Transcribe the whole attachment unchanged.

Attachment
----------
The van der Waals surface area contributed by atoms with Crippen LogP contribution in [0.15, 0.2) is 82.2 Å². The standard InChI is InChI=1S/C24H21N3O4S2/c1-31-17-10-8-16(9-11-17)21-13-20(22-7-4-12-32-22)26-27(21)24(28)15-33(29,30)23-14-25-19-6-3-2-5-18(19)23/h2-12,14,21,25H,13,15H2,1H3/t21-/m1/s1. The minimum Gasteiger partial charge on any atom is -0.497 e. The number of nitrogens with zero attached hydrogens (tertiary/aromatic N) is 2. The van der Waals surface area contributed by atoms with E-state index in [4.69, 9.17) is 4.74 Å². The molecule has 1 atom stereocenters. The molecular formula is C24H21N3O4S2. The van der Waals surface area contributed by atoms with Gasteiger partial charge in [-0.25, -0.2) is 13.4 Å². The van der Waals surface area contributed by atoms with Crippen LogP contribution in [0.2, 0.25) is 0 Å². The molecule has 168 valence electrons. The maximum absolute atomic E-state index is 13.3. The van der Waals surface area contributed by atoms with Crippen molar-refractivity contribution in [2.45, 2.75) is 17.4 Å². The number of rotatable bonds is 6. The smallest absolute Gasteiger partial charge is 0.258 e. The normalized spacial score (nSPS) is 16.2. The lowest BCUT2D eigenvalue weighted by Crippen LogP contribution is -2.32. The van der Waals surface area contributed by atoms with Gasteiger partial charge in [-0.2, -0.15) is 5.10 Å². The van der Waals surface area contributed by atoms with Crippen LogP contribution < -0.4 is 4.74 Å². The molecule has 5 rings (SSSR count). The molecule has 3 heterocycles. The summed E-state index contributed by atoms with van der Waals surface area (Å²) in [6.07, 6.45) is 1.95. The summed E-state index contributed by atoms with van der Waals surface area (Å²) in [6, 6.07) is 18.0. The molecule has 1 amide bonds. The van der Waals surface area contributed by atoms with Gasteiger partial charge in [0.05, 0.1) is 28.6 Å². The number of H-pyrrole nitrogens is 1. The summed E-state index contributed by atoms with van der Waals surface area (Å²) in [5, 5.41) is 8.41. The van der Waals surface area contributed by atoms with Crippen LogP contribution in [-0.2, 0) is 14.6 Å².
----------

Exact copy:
The van der Waals surface area contributed by atoms with Crippen LogP contribution in [0.15, 0.2) is 82.2 Å². The standard InChI is InChI=1S/C24H21N3O4S2/c1-31-17-10-8-16(9-11-17)21-13-20(22-7-4-12-32-22)26-27(21)24(28)15-33(29,30)23-14-25-19-6-3-2-5-18(19)23/h2-12,14,21,25H,13,15H2,1H3/t21-/m1/s1. The minimum Gasteiger partial charge on any atom is -0.497 e. The number of nitrogens with zero attached hydrogens (tertiary/aromatic N) is 2. The van der Waals surface area contributed by atoms with E-state index in [4.69, 9.17) is 4.74 Å². The molecule has 1 atom stereocenters. The molecular formula is C24H21N3O4S2. The van der Waals surface area contributed by atoms with Gasteiger partial charge in [-0.25, -0.2) is 13.4 Å². The van der Waals surface area contributed by atoms with Crippen LogP contribution in [0.2, 0.25) is 0 Å². The molecule has 168 valence electrons. The maximum absolute atomic E-state index is 13.3. The van der Waals surface area contributed by atoms with Crippen molar-refractivity contribution in [2.45, 2.75) is 17.4 Å². The number of rotatable bonds is 6. The smallest absolute Gasteiger partial charge is 0.258 e. The normalized spacial score (nSPS) is 16.2. The lowest BCUT2D eigenvalue weighted by Crippen LogP contribution is -2.32. The van der Waals surface area contributed by atoms with Gasteiger partial charge in [-0.2, -0.15) is 5.10 Å². The van der Waals surface area contributed by atoms with Crippen LogP contribution < -0.4 is 4.74 Å². The molecule has 5 rings (SSSR count). The molecule has 3 heterocycles. The summed E-state index contributed by atoms with van der Waals surface area (Å²) in [6.07, 6.45) is 1.95. The summed E-state index contributed by atoms with van der Waals surface area (Å²) in [6, 6.07) is 18.0. The molecule has 1 amide bonds. The van der Waals surface area contributed by atoms with Gasteiger partial charge in [0.05, 0.1) is 28.6 Å². The number of H-pyrrole nitrogens is 1. The summed E-state index contributed by atoms with van der Waals surface area (Å²) in [5, 5.41) is 8.41. The van der Waals surface area contributed by atoms with Crippen LogP contribution in [-0.2, 0) is 14.6 Å².